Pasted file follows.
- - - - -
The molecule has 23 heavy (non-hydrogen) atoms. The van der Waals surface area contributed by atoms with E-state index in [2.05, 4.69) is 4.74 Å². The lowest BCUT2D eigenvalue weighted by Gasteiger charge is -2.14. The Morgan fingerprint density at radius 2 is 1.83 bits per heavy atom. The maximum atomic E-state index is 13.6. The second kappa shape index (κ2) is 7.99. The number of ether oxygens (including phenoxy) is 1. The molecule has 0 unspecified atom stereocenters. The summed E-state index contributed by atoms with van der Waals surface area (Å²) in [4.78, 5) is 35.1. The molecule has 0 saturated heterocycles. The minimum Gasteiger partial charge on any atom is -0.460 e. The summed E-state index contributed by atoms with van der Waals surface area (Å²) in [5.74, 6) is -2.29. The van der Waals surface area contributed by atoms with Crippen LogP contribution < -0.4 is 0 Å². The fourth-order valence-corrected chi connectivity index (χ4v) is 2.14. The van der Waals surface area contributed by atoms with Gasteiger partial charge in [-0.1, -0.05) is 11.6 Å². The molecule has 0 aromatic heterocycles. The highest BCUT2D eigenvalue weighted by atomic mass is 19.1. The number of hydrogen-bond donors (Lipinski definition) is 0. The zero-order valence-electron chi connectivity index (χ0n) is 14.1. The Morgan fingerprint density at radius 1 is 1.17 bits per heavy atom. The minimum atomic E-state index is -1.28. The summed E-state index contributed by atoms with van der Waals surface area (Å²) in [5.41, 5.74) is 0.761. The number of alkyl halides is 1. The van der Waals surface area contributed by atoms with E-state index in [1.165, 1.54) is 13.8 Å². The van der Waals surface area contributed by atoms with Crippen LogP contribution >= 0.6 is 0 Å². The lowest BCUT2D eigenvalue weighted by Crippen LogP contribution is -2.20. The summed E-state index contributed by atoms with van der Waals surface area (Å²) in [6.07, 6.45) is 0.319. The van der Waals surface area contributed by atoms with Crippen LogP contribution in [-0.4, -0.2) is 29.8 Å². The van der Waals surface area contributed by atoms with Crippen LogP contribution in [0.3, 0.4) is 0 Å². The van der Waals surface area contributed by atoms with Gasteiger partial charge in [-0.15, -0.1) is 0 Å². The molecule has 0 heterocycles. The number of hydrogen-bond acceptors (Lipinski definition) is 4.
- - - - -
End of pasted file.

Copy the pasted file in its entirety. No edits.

The molecule has 23 heavy (non-hydrogen) atoms. The van der Waals surface area contributed by atoms with E-state index in [2.05, 4.69) is 4.74 Å². The lowest BCUT2D eigenvalue weighted by Gasteiger charge is -2.14. The Morgan fingerprint density at radius 2 is 1.83 bits per heavy atom. The maximum atomic E-state index is 13.6. The second kappa shape index (κ2) is 7.99. The number of ether oxygens (including phenoxy) is 1. The molecule has 0 unspecified atom stereocenters. The summed E-state index contributed by atoms with van der Waals surface area (Å²) in [4.78, 5) is 35.1. The molecule has 0 saturated heterocycles. The minimum Gasteiger partial charge on any atom is -0.460 e. The summed E-state index contributed by atoms with van der Waals surface area (Å²) in [5.74, 6) is -2.29. The van der Waals surface area contributed by atoms with Crippen LogP contribution < -0.4 is 0 Å². The fourth-order valence-corrected chi connectivity index (χ4v) is 2.14. The van der Waals surface area contributed by atoms with Gasteiger partial charge in [-0.1, -0.05) is 11.6 Å². The molecule has 0 aromatic heterocycles. The highest BCUT2D eigenvalue weighted by atomic mass is 19.1. The number of hydrogen-bond donors (Lipinski definition) is 0. The zero-order valence-electron chi connectivity index (χ0n) is 14.1. The Morgan fingerprint density at radius 1 is 1.17 bits per heavy atom. The minimum atomic E-state index is -1.28. The summed E-state index contributed by atoms with van der Waals surface area (Å²) in [5.41, 5.74) is 0.761. The number of alkyl halides is 1. The van der Waals surface area contributed by atoms with E-state index in [1.165, 1.54) is 13.8 Å². The van der Waals surface area contributed by atoms with Crippen LogP contribution >= 0.6 is 0 Å². The lowest BCUT2D eigenvalue weighted by Crippen LogP contribution is -2.20. The summed E-state index contributed by atoms with van der Waals surface area (Å²) in [6.07, 6.45) is 0.319. The van der Waals surface area contributed by atoms with Crippen LogP contribution in [-0.4, -0.2) is 29.8 Å². The van der Waals surface area contributed by atoms with Crippen LogP contribution in [0.3, 0.4) is 0 Å². The van der Waals surface area contributed by atoms with Gasteiger partial charge in [-0.15, -0.1) is 0 Å². The molecule has 0 heterocycles. The number of hydrogen-bond acceptors (Lipinski definition) is 4.